We receive Grace when we encounter God. A sacrament is an outward and visible sign of an inward invisible grace. Sacraments are means of receiving grace. Sacraments are encounters with God. While all things are potentially sacramental, we Anglicans talk about two major sacraments and five minor sacraments. The two major sacraments are Holy Baptism and Holy Communion. These are sacraments that Christ, Himself, instituted. The five minor are called minor only because not everyone experiences them. These include Ordination, Marriage, Confession, Last Rites, and Confirmation.
Baptism is a sacrament for the beginning of our faith journey and Holy Communion is a Sacrament for the journey. What we feel isn’t as important as knowing that the Grace of our Lord Jesus Christ is working in us as we participate.
Very early in the church’s history it ordered itself into four ministries. They are Bishops, Priests, Deacons, and Laypeople. Originally, the church only had Bishops and Deacons, but when Christianity became the state religion of the Roman Empire, Bishops could no longer "feed" the entire "flock." They thus founded the priestly order as a subset of the role of the Bishop. This traditional division of roles has proven helpful over the centuries. Other churches have other patterns of ministry and other titles, but Anglicans continue, along with the Orthodox Church and Roman Catholic Church, with this traditional pattern. This chain of bishops ordaining bishops, priests, and deacons ties us to the very early church and is a living reminder of our tradition. We call this chain of ordination the “Apostolic Succession” and believe that the chain began with the first apostles.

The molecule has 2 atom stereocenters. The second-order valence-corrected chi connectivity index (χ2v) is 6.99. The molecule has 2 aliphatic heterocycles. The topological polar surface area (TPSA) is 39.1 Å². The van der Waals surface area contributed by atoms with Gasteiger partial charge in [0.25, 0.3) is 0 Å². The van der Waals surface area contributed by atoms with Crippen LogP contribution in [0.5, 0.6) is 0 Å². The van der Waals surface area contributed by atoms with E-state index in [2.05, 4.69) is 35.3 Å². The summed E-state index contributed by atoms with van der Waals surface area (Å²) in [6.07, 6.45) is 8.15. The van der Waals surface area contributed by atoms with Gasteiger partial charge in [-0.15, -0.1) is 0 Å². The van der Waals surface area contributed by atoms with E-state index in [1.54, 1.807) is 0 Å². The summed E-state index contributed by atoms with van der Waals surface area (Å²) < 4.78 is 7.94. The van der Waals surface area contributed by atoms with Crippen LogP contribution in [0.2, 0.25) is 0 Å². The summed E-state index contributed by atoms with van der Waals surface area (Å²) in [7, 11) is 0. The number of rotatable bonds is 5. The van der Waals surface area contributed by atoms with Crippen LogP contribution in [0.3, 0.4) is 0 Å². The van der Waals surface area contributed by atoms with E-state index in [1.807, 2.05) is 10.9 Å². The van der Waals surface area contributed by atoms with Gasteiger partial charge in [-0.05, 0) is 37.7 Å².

3. A habit of cultural sensitivity and intellectual flexibility that does not seek to close down unexpected questions too quickly
Anglicanism has long held the belief that "in essentials, uniformity; in non-essentials, liberty; and in all things, charity (love)." This belief has been expressed in two main ways. The first is an openness to local responses to local challenges. The church in Asia worships God a little differently than the Church in Africa or the Church in North America. Anglicanism places a high value on finding local solutions to local challenges and opportunities. Anglicanism has also always found much good to celebrate in society even as it calls culture to a wholeness of life in Jesus Christ. The first two marks of Anglicanism that I described – a commitment to the absolute priority of the Bible for deciding doctrine and a catholic loyalty to the sacraments and the three fold order of ministry- safeguard Anglicanism from becoming too reflective of local culture.
Intellectual flexibility is a companion to cultural sensitivity, and results in a church that is open to unexpected questions that can result in a change in doctrine. Anglicanism has never been afraid of critical examination of its core teachings, and indeed welcomes unexpected questions as an opportunity to critically reflect upon and reexamine our faith and doctrine.
There remains the question of Balance. Each of the three marks of Anglicanism are shared with many other churches, but held together they give Anglicanism its unique flavor. Holding the three in a balance is how the character of Anglicanism is maintained. When one mark is emphasized at the cost of others, the church becomes less Anglican and more like another denomination that stresses that particular mark.
When these three elements are in balance we have Anglicanism. Problems within Anglicanism occur when these three are out of balance.
The Anglican Way of being a Christian has much to commend it. It encourages thoughtful reflection while remaining faithful to God’s word. It maintains a strong link to historic Christianity that helps keep us humble about our contemporary views and opinions. And it encourages local innovation in response to local needs and opportunities. It is a grace filled way of living out a Christian faith. But the best way to understand this faith is to experience it. And that is why we welcome all to our church, to grow, to understand, and ultimately to feel the love of God.